redhat-style_logon.txt

Chris Baker chris at aoe.vt.edu
Tue Sep 11 07:13:40 PDT 2001


TITLE:		The RedHat-Style Logon Prompt Hint
LFS VERSION:	All
AUTHOR:		Chris Baker <chris at aoe.vt.edu>

SYNOPSIS:
	RedHat Linux presents the user with a customized login prompt immediately
after booting and whenever you logout.  This prompt neatly clears the screen
and displays the version of RedHat and the Linux kernel in use just above
the
login prompt.  The following hint describes how to achieve a similar effect
with your Linux From Scratch system.

HINT:


Background
------------------------------
Anyone familiar with RedHat Linux has seen its attractive login prompt:

	RedHat Linux 7.1 (Seawolf)
	Kernel 2.4.8 on an i686

	localhost login:

After you terminate your session, the screen clears, and the prompt is again
displayed.  You'll notice that your new LFS system will instead leave you
dangling after you logout:

	[root at localhost:~]# logout

	localhost login:

Functional, yes, but polished, no.

What's Really Happening?
------------------------------
The local login process is really a two-step affair.  By default, LFS calls
the
program /sbin/agetty, which opens a tty port, prompts for a login name, and
invokes the /bin/login command.  The login executable verifies your password
and completes the housekeeping necessary to drop you off in a shell.

(By contrast, RedHat uses mingetty, and both agetty and mingetty are
descendents of the original getty.  I believe it's the differences between
mingetty and agetty that allows for the screen to be cleared without a
complicated workaround in RedHat Linux, but I'm getting ahead of myself.)

In reality, agetty is actually called from within the /etc/inittab file by a
series of six lines similar to

	1:2345:respawn:/sbin/agetty tty1 9600
	...
	6:2345:respawn:/sbin/agetty tty6 9600

which basically define six "virtual consoles" (on devices tty1 through tty6)
to
be invoked during runlevels 2-5 (basically everything but halt, single-user,
and reboot modes), and set to "respawn" continuously.  In other words, while
the system is in multi-user mode, whenever a virtual console session
terminates, another login is immediately displayed courtesy of agetty.

Customizing the Logon Message
------------------------------
The first step, integrating a customized message to display before the login
prompt, is extremely straightforward.  Simply create the file /etc/issue:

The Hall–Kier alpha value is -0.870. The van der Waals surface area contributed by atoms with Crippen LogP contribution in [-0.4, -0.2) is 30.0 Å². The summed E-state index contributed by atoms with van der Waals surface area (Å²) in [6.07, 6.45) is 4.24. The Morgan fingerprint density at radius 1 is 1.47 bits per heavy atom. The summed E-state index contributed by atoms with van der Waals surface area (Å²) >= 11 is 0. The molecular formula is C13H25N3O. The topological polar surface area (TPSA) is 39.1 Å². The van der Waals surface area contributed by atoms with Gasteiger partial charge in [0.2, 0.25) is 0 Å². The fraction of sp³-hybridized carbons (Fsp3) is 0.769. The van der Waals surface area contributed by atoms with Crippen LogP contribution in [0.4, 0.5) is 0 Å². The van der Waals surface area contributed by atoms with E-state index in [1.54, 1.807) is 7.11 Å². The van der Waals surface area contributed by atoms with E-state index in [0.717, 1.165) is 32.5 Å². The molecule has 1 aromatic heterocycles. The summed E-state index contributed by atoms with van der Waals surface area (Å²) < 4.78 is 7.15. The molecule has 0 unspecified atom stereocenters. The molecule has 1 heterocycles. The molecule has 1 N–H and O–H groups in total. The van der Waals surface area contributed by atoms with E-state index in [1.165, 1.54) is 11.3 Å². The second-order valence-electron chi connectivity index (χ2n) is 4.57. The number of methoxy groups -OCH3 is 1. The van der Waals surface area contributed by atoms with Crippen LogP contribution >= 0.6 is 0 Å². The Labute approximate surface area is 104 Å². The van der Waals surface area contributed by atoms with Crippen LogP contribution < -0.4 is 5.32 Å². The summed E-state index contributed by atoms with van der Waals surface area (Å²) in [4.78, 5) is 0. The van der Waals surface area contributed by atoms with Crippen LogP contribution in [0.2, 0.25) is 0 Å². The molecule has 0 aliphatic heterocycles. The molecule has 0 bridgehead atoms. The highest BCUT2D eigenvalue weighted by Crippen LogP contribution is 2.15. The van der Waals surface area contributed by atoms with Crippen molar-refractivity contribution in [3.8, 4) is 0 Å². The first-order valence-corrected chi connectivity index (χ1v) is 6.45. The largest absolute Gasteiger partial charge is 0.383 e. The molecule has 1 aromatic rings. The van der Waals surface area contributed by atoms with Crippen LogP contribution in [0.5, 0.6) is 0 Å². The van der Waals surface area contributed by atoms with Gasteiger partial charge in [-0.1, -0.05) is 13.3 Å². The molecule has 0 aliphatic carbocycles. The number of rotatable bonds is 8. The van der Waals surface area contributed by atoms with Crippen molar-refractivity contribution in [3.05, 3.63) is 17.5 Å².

cat > /etc/issue << "EOF"
	Linux From Scratch 3.0-rc2
	Kernel 2.4.8 on an i686

	EOF

Now, after you login and logout again, you'll see the following:

	Linux From Scratch 3.0-rc2
	Kernel 2.4.8 on an i686

	localhost login:

We're halfway there, but we still haven't got the screen clearing before our
message is displayed, which means that whatever leftovers are there from our
previous session are still visible above the prompt.

Clearing the Screen
------------------------------
One way to solve this problem is to create a .bash_logout file in your home
directory containing the command "clear".  This will clear the screen after
you
log out, but it won't clear the screen right after the system boots, and
you'll
have to set one up for each individual user.  That's not very elegant.

Instead, we'll take advantage of a feature built into agetty for the purpose
of
initializing modems and other serial devices through which one might connect
in
addition to the more common tty interface.  By adding the "-I <initstring>"
option to agetty in the /etc/inittab file, we can pass raw characters to the
tty interface.

In order to clear the screen and position the cursor at the upper-left
corner,
we need to take advantage of two ANSI escape sequences.  The first,
"ESC[2J",
clears the screen, while the second, "ESC[f", positions the cursor.  Since
the
ESC key is a special non-printing character, we have to use alternate means
to
inject it into the data stream.

ESC has an ASCII value of 27, which corresponds to an octal value of 033.
According to the man page for agetty, we can pass non-printing characters
via
the -I option by prepending them with a backslash followed by their octal
value, so in this case ESC = \033.  (Octal numbers always have a leading
zero
to differentiate them from decimal numbers.)

Putting it all together, we have the sequence '\033[2J\033[f' which will
clear
the screen and reposition the cursor to the upper-left corner.  All that's
left
to do is to modify /etc/inittab so that the above-mentioned agetty lines now
read like so:

	1:2345:respawn:/sbin/agetty -I '\033[2J\033[f' tty1 9600
	...
	6:2345:respawn:/sbin/agetty -I '\033[2J\033[f' tty6 9600

There's probably some way to make it effective without rebooting, but a
reboot's the simplest method I know of to bring the new /etc/inittab file
into
play.

Conclusion
------------------------------
Now you should have a fully-functional, clear screen, custom login prompt.
As
an aside, check the man page for agetty for some nifty backslash codes that
can
be inserted into /etc/issue to pull values out automatically.  For instance
\r
will spit out the current kernel revision, and \d inserts the date.

I've modified mine to read

	Linux From Scratch 3.0-rc2
	Kernel \r on an \m (\l)

which expands to

	Linux From Scratch 3.0-rc2
	Kernel 2.4.8 on an i686 (tty1)

	localhost login:

Good luck!




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